In the latest fallout over the murder of journalist Jamal Khashoggi, the United States is demanding that Saudi Arabia make nice with Qatar, according to sources quoted in Bloomberg.
Three officials with knowledge of the issue have described to Bloomberg that the US is “raising pressure” on the kingdom to “wind down” its ongoing “political and economic isolation of Qatar” at a moment that Riyadh is potentially facing its own such isolation as international outrage has grown since the October 2nd slaying of Khashoggi inside the Istanbul consulate.
One U.S. official further says the Saudis are being asked to “take steps” to wind down its over three-year long bombing campaign in Yemen, or at least to greatly mitigate the factors causing a massive humanitarian crisis in famine — an ironic and contradictory request given the Pentagon’s own lead role as part of the Saudi coalition.
Since June of 2017, when a rift came out in the open and Saudi Arabia led a full economic and diplomatic blockade of its tiny oil and gas rich neighbor along side three other Gulf Cooperation Council states of the UAE, Kuwait, and Bahrain (non-GCC Egypt also initially cut ties), the two sides have essentially been in a state of war; however Qatar has remained defiant throughout the unprecedented crisis, relying on its vast oil wealth to weather the storm.
The land, air, and sea Saudi-led boycott has included aggressive economic sanctions, even food blockages, as most of Qatar’s basic staples had previously been supplied by land via Saudi Arabia. But it’s been hugely awkward for Western allies of both countries like the United States and Britain, as Qatar hosts the largest US/UK military base in the Middle East, Al Udeid Air Base, located 20 miles southwest of the Qatari capital of Doha and home to some 11,000 US military personnel, plus Royal Air Force units.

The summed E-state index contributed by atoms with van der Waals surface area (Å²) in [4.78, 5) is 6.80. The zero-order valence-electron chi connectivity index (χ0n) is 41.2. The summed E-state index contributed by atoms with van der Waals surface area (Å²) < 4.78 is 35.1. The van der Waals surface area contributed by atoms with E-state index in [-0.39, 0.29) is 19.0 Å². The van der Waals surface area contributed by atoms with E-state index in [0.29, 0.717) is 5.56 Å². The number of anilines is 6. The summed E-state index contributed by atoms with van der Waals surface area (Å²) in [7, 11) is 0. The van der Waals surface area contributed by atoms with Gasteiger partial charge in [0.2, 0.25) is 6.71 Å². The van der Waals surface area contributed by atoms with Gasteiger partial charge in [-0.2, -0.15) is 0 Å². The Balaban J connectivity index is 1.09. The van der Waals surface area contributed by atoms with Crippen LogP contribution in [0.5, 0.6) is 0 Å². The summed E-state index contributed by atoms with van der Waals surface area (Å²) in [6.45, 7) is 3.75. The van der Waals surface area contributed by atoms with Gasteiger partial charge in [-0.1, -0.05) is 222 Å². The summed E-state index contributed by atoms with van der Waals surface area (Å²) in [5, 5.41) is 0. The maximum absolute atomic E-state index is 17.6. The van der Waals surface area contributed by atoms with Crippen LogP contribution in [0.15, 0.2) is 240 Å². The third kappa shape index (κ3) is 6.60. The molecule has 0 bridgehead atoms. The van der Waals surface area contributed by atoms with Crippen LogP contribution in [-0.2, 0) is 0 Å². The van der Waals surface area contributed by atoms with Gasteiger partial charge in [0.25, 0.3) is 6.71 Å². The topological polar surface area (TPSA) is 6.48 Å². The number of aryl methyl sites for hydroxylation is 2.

Given Washington’s close economic and military ties to both countries, healing the inter-GCC schism has been a priority for the White House, and it now appears to be using the international outcry to pressure Riyadh in an amenable direction regarding Qatar.
Could the pressure already be working? Last week at the Saudi Future Investment Initiative (FII) hosted in Riyadh, which a number of Western companies and media outlets boycotted, Crown Prince MbS took the the previously unheard of step (since the 16-month crisis with Doha began) of acknowledging the resilience of Qatar’s “strong economy” and forecast progress over the next half decade.
“Even Qatar, despite our differences with them, has a very strong economy and will be very different” in the next five years, the prince said at an investment summit in the Saudi capital as he explained his vision for the Middle East’s place in the world. — Bloomberg
These words alone signal an opening between the two countries that could lead to detente under Washington oversight.
Though Trump had previously seemed to endorse the Saudi position that Qatar is a state sponsor of terror in the region and had helped facilitate Iranian influence and expansion, former Secretary of State Rex Tillerson had previously attempted to negotiate an agreeable closure to the crisis and softening of tensions, without success.
But it appears that in the end the Saudis will only perhaps respond to what they know best — blackmail. So ultimately should MbS survive the heat of the Khashoggi investigation, it will likely come at the expense of having to make nice with Qatar and play by other Washington rules as well.
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